Topics Roi (C. argus) in Hawaii Roi removal study design Study objectives o Approach o Progress Next steps
Roi (Cephalopholis argus) in Hawaii Estimated population 7.8 km 2 reef = 56,290 roi consume 8.3 mil. fish/year Surpass biomass of all other reef fish predators Increasing with prey populations (DAR) Dierking, 2007
Managers: Science is equivocal Community members: Roi are a big part of why there are so few native fish What do roi ACTUALLY do to Hawaiis reefs???
Experimental roi removal goals Address the following questions: Can we reduce roi populations with removal efforts? How do nearby roi populations respond? Do we know how many roi are out there? Does reducing roi populations change the native reef assemblage? Can we work with the fishing community on this project in a collaborative spirit that builds relationships and trust?
Objective) Begin to experimentally assess the actual affect that roi have on native reef communities Approach: Collect baseline data on the structure and composition of benthic and reef fish communities Continue monitoring quarterly (for multiple years)
Average fish abundance by feeding guild at three study sites F=10.4, p<0.001
Objective) Create an independent estimate of roi populations via a depletion experiment Approach: Calculate the original population density of roi in the removal area Track catch per unit effort (CPUE) of fishers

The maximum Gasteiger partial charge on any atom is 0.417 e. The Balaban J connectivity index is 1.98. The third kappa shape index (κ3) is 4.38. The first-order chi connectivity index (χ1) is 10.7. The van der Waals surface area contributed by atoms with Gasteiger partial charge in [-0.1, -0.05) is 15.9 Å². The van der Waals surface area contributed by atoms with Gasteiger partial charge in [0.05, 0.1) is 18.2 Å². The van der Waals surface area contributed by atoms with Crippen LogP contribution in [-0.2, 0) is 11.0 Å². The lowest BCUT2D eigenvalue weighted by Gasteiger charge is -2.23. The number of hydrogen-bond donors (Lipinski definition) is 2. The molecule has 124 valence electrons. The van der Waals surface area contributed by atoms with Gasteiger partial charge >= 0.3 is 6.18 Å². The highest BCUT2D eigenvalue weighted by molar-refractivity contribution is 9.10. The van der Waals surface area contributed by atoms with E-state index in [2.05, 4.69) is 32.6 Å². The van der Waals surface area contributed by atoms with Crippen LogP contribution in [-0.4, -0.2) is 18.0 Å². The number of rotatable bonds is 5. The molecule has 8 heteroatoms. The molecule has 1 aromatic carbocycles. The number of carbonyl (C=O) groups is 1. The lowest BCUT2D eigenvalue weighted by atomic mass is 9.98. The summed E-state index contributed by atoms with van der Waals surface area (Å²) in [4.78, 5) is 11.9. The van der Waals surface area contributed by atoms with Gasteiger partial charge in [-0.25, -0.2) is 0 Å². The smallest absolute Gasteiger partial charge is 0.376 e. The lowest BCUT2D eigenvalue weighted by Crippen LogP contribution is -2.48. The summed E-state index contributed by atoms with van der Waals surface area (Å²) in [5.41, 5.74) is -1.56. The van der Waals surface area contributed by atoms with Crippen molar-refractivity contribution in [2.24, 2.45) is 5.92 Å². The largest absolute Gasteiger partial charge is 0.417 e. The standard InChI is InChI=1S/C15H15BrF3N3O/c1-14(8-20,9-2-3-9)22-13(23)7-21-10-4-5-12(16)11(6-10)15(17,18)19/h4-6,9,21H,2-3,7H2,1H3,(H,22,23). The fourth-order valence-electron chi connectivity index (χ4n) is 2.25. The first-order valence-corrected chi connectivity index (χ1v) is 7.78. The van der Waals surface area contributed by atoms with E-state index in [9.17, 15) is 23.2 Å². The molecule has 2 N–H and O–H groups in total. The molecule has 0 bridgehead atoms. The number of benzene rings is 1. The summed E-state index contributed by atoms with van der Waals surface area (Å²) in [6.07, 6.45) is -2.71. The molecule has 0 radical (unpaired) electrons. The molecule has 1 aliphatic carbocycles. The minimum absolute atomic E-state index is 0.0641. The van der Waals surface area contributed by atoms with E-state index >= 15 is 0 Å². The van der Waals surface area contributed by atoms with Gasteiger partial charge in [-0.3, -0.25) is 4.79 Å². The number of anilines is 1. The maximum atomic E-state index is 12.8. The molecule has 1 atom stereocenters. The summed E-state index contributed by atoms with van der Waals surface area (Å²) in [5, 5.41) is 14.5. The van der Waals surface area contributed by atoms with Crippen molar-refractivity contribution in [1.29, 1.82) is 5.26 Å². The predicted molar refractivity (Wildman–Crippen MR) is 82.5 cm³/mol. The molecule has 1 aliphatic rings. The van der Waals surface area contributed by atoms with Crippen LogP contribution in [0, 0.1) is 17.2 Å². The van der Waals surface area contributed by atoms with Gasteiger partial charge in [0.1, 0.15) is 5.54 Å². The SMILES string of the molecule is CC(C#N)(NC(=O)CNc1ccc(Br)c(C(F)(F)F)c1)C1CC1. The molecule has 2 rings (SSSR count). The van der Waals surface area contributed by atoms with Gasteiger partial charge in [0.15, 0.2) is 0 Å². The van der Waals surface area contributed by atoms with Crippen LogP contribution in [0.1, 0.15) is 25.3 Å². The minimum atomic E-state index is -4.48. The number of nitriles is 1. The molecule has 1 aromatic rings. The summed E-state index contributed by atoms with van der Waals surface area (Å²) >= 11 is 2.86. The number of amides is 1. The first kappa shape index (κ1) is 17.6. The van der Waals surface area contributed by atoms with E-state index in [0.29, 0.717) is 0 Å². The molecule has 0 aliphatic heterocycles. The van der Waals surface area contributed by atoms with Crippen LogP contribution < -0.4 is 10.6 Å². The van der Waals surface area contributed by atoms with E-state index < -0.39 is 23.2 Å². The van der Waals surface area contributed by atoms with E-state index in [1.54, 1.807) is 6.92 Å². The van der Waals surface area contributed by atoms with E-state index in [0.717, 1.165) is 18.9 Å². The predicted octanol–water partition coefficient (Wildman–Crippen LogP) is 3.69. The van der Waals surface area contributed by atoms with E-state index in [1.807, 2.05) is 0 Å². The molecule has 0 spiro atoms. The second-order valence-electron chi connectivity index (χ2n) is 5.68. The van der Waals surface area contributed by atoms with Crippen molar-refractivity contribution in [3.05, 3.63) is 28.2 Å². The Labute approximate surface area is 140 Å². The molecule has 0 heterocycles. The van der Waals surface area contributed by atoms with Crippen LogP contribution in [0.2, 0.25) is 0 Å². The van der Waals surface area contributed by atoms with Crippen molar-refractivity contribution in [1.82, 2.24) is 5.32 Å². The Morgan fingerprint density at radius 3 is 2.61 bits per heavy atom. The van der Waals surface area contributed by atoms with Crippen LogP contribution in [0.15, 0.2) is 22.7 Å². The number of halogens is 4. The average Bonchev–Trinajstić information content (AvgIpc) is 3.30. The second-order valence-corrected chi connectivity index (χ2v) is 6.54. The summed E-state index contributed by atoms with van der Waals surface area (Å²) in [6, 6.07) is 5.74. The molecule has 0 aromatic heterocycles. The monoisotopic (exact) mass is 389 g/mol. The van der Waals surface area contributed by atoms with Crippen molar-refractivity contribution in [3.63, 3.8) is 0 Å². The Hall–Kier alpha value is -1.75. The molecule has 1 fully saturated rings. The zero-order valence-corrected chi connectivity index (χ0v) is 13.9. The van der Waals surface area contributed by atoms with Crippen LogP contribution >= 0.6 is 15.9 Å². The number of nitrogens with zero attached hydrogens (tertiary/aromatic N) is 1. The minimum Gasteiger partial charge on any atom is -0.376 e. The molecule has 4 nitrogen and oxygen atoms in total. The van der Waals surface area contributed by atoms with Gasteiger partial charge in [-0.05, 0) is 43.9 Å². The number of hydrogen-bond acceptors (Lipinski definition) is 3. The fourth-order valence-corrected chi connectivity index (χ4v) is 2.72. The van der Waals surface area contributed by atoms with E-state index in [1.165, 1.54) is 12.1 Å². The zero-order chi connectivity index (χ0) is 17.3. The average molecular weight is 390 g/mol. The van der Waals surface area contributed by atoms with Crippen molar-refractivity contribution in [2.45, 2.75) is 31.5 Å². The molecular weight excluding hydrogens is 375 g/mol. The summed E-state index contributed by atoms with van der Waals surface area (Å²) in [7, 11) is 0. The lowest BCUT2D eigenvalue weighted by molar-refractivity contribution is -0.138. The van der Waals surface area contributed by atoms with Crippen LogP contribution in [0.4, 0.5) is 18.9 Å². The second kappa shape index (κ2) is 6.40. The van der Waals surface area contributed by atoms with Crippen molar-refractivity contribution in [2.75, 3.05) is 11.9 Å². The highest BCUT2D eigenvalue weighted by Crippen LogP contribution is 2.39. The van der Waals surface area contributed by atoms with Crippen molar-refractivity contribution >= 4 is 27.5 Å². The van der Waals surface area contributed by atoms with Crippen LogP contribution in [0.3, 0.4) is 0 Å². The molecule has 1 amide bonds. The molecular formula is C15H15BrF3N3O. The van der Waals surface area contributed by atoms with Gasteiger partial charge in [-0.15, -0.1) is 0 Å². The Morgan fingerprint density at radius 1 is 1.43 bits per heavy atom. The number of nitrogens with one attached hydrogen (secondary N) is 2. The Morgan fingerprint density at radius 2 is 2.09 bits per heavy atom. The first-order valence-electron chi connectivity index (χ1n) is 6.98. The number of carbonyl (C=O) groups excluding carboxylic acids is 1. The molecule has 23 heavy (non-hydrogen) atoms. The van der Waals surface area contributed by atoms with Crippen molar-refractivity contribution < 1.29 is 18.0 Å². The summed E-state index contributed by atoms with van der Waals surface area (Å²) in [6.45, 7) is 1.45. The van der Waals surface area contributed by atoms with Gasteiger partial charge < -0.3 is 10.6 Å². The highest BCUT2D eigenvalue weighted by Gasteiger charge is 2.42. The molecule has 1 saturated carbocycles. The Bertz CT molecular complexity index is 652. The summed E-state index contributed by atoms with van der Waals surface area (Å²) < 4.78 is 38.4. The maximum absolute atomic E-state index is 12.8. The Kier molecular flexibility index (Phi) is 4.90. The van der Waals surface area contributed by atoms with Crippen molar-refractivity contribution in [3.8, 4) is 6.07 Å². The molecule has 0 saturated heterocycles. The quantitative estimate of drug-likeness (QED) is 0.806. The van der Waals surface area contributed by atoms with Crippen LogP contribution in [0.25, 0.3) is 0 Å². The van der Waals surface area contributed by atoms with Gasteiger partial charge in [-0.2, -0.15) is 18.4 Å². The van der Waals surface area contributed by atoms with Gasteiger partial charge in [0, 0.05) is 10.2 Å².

Objective) Quantify immigration into cleared areas Approach: Externally tag roi around removal site Recapture tagged individuals o Inside removal area o Via visual surveys o Via tag returns from community members
Objective) Evaluate the efficacy of roi removal as a management tool Approach: Quantify the level of effort (time and money) required to fish roi down to <10% of original population.
Spearfishing! Caught roi are used for: o Ciguatera research o Age/growth studies o Organic fertilizer Next steps:
Objective) Build stronger ties between coral reef managers, researchers, and the fishing community through an open collaborative approach Approach: Contract two fisherman to help with experimental removal Present project broadly within the community before, during, and after implementation
Mahalo nui loa We are truly grateful for the opportunity to do this work, and especially want to thank: HCRI, NOAA, DAR Kona, Russell Amimoto, Kydd Pollock and all of TNC, Kosta Stamulous, Paolo Usseglio and UH manoa, Jim Beets, Bill Mautz, Cam Muir and UH Hilo, TCBES ohana, Kawika, Mike, Rob White and the Roi Rally, Mike Kawamoto and the Hilo Dive Club, Darrell Tanaka and the Roi Round-up gang, The Puakō Community Association, Liz and Michael Morris family and friends and all of the community volunteers and supporters of marine conservation in Hawaii.